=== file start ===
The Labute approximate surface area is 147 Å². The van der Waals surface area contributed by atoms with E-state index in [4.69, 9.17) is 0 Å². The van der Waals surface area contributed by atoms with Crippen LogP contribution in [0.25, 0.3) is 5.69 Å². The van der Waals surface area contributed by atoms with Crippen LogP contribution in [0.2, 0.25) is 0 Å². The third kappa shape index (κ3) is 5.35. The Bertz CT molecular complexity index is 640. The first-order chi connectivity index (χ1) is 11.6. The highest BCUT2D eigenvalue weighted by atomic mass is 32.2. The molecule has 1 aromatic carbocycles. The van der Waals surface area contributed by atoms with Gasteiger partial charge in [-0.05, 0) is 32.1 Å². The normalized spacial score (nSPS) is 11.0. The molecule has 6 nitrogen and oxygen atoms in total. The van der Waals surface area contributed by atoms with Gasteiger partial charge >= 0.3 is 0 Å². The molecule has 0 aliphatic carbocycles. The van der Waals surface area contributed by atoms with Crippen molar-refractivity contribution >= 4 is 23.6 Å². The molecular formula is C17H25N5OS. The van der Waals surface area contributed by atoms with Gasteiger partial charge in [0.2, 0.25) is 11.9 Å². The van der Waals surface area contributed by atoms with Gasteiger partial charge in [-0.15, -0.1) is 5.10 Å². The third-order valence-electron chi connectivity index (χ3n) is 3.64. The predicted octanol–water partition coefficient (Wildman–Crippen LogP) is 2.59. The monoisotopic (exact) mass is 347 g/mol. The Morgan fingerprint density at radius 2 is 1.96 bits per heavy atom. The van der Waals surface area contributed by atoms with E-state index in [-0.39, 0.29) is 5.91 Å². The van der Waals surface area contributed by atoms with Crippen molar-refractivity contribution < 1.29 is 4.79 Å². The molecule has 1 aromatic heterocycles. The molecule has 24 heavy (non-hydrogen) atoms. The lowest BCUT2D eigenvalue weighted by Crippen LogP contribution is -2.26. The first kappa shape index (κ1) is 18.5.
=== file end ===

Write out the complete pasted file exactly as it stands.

The Labute approximate surface area is 147 Å². The van der Waals surface area contributed by atoms with E-state index in [4.69, 9.17) is 0 Å². The van der Waals surface area contributed by atoms with Crippen LogP contribution in [0.25, 0.3) is 5.69 Å². The van der Waals surface area contributed by atoms with Crippen LogP contribution in [0.2, 0.25) is 0 Å². The third kappa shape index (κ3) is 5.35. The Bertz CT molecular complexity index is 640. The first-order chi connectivity index (χ1) is 11.6. The highest BCUT2D eigenvalue weighted by atomic mass is 32.2. The molecule has 1 aromatic carbocycles. The van der Waals surface area contributed by atoms with Gasteiger partial charge in [-0.05, 0) is 32.1 Å². The normalized spacial score (nSPS) is 11.0. The molecule has 6 nitrogen and oxygen atoms in total. The van der Waals surface area contributed by atoms with Gasteiger partial charge >= 0.3 is 0 Å². The molecule has 0 aliphatic carbocycles. The van der Waals surface area contributed by atoms with Crippen molar-refractivity contribution >= 4 is 23.6 Å². The molecular formula is C17H25N5OS. The van der Waals surface area contributed by atoms with Gasteiger partial charge in [0.2, 0.25) is 11.9 Å². The van der Waals surface area contributed by atoms with Gasteiger partial charge in [-0.15, -0.1) is 5.10 Å². The third-order valence-electron chi connectivity index (χ3n) is 3.64. The predicted octanol–water partition coefficient (Wildman–Crippen LogP) is 2.59. The monoisotopic (exact) mass is 347 g/mol. The Morgan fingerprint density at radius 2 is 1.96 bits per heavy atom. The van der Waals surface area contributed by atoms with E-state index in [-0.39, 0.29) is 5.91 Å². The van der Waals surface area contributed by atoms with Crippen molar-refractivity contribution < 1.29 is 4.79 Å². The molecule has 1 aromatic heterocycles. The molecule has 24 heavy (non-hydrogen) atoms. The lowest BCUT2D eigenvalue weighted by Crippen LogP contribution is -2.26. The first kappa shape index (κ1) is 18.5.